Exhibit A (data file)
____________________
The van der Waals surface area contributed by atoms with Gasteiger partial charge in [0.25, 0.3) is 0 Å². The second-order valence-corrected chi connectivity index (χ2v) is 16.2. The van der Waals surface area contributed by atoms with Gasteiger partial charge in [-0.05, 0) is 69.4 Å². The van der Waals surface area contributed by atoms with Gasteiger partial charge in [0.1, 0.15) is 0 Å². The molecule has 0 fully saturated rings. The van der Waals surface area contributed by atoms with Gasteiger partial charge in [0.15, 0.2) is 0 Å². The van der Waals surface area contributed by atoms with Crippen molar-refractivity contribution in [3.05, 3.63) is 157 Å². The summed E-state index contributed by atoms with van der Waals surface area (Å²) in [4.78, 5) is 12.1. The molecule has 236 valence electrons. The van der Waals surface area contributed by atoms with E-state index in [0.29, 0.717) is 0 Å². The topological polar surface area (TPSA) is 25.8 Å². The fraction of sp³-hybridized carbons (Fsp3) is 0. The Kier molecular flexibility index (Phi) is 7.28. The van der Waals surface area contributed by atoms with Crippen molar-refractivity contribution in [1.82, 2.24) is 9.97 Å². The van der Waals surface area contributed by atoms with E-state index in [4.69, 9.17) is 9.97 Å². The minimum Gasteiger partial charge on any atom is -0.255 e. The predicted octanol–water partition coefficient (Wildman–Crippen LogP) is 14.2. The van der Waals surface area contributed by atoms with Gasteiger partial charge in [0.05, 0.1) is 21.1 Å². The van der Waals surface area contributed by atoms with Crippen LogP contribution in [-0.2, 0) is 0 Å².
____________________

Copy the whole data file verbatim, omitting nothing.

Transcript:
The van der Waals surface area contributed by atoms with Gasteiger partial charge in [0.25, 0.3) is 0 Å². The second-order valence-corrected chi connectivity index (χ2v) is 16.2. The van der Waals surface area contributed by atoms with Gasteiger partial charge in [-0.05, 0) is 69.4 Å². The van der Waals surface area contributed by atoms with Gasteiger partial charge in [0.1, 0.15) is 0 Å². The molecule has 0 fully saturated rings. The van der Waals surface area contributed by atoms with Gasteiger partial charge in [0.15, 0.2) is 0 Å². The van der Waals surface area contributed by atoms with Crippen molar-refractivity contribution in [3.05, 3.63) is 157 Å². The summed E-state index contributed by atoms with van der Waals surface area (Å²) in [4.78, 5) is 12.1. The molecule has 236 valence electrons. The van der Waals surface area contributed by atoms with E-state index in [0.29, 0.717) is 0 Å². The topological polar surface area (TPSA) is 25.8 Å². The fraction of sp³-hybridized carbons (Fsp3) is 0. The Kier molecular flexibility index (Phi) is 7.28. The van der Waals surface area contributed by atoms with Crippen molar-refractivity contribution in [1.82, 2.24) is 9.97 Å². The van der Waals surface area contributed by atoms with E-state index in [4.69, 9.17) is 9.97 Å². The minimum Gasteiger partial charge on any atom is -0.255 e. The predicted octanol–water partition coefficient (Wildman–Crippen LogP) is 14.2. The van der Waals surface area contributed by atoms with Gasteiger partial charge in [0.05, 0.1) is 21.1 Å². The van der Waals surface area contributed by atoms with Crippen LogP contribution in [-0.2, 0) is 0 Å².